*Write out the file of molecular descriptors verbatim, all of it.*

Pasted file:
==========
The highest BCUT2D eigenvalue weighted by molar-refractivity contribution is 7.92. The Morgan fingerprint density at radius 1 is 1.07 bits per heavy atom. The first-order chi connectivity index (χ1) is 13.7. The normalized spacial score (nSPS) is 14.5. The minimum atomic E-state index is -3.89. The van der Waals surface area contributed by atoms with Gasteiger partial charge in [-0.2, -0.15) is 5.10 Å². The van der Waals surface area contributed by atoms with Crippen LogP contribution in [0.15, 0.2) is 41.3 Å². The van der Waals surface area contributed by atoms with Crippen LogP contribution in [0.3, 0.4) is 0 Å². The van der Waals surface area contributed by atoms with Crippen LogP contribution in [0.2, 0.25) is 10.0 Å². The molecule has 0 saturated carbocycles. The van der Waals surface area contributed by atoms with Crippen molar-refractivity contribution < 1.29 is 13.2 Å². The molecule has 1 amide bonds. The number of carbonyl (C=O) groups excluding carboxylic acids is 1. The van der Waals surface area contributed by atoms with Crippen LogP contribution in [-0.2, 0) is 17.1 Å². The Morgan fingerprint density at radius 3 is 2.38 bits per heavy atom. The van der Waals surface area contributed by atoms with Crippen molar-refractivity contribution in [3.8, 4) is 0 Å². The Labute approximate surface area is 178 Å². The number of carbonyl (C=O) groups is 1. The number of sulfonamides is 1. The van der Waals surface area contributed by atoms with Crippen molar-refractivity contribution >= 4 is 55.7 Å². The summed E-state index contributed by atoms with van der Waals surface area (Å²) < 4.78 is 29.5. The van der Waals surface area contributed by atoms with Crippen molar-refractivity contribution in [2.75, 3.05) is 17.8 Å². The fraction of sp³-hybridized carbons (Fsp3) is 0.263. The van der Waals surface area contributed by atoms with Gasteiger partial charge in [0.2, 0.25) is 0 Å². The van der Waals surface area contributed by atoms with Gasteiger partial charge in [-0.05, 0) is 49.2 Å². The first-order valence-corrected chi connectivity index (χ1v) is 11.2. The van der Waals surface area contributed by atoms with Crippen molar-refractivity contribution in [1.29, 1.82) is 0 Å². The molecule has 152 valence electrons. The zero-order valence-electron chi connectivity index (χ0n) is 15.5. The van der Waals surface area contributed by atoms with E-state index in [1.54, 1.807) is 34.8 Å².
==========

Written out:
The highest BCUT2D eigenvalue weighted by molar-refractivity contribution is 7.92. The Morgan fingerprint density at radius 1 is 1.07 bits per heavy atom. The first-order chi connectivity index (χ1) is 13.7. The normalized spacial score (nSPS) is 14.5. The minimum atomic E-state index is -3.89. The van der Waals surface area contributed by atoms with Gasteiger partial charge in [-0.2, -0.15) is 5.10 Å². The van der Waals surface area contributed by atoms with Crippen LogP contribution in [0.15, 0.2) is 41.3 Å². The van der Waals surface area contributed by atoms with Crippen LogP contribution in [0.3, 0.4) is 0 Å². The van der Waals surface area contributed by atoms with Crippen LogP contribution in [0.2, 0.25) is 10.0 Å². The molecule has 0 saturated carbocycles. The van der Waals surface area contributed by atoms with Crippen molar-refractivity contribution < 1.29 is 13.2 Å². The molecule has 1 amide bonds. The number of carbonyl (C=O) groups excluding carboxylic acids is 1. The van der Waals surface area contributed by atoms with Crippen LogP contribution in [-0.2, 0) is 17.1 Å². The Morgan fingerprint density at radius 3 is 2.38 bits per heavy atom. The van der Waals surface area contributed by atoms with Crippen molar-refractivity contribution in [3.8, 4) is 0 Å². The Labute approximate surface area is 178 Å². The number of carbonyl (C=O) groups is 1. The number of sulfonamides is 1. The van der Waals surface area contributed by atoms with Crippen molar-refractivity contribution >= 4 is 55.7 Å². The summed E-state index contributed by atoms with van der Waals surface area (Å²) < 4.78 is 29.5. The van der Waals surface area contributed by atoms with Crippen molar-refractivity contribution in [2.75, 3.05) is 17.8 Å². The fraction of sp³-hybridized carbons (Fsp3) is 0.263. The van der Waals surface area contributed by atoms with Gasteiger partial charge in [0.2, 0.25) is 0 Å². The van der Waals surface area contributed by atoms with Gasteiger partial charge in [-0.05, 0) is 49.2 Å². The first-order valence-corrected chi connectivity index (χ1v) is 11.2. The van der Waals surface area contributed by atoms with Crippen molar-refractivity contribution in [1.29, 1.82) is 0 Å². The molecule has 152 valence electrons. The zero-order valence-electron chi connectivity index (χ0n) is 15.5. The van der Waals surface area contributed by atoms with E-state index in [1.54, 1.807) is 34.8 Å².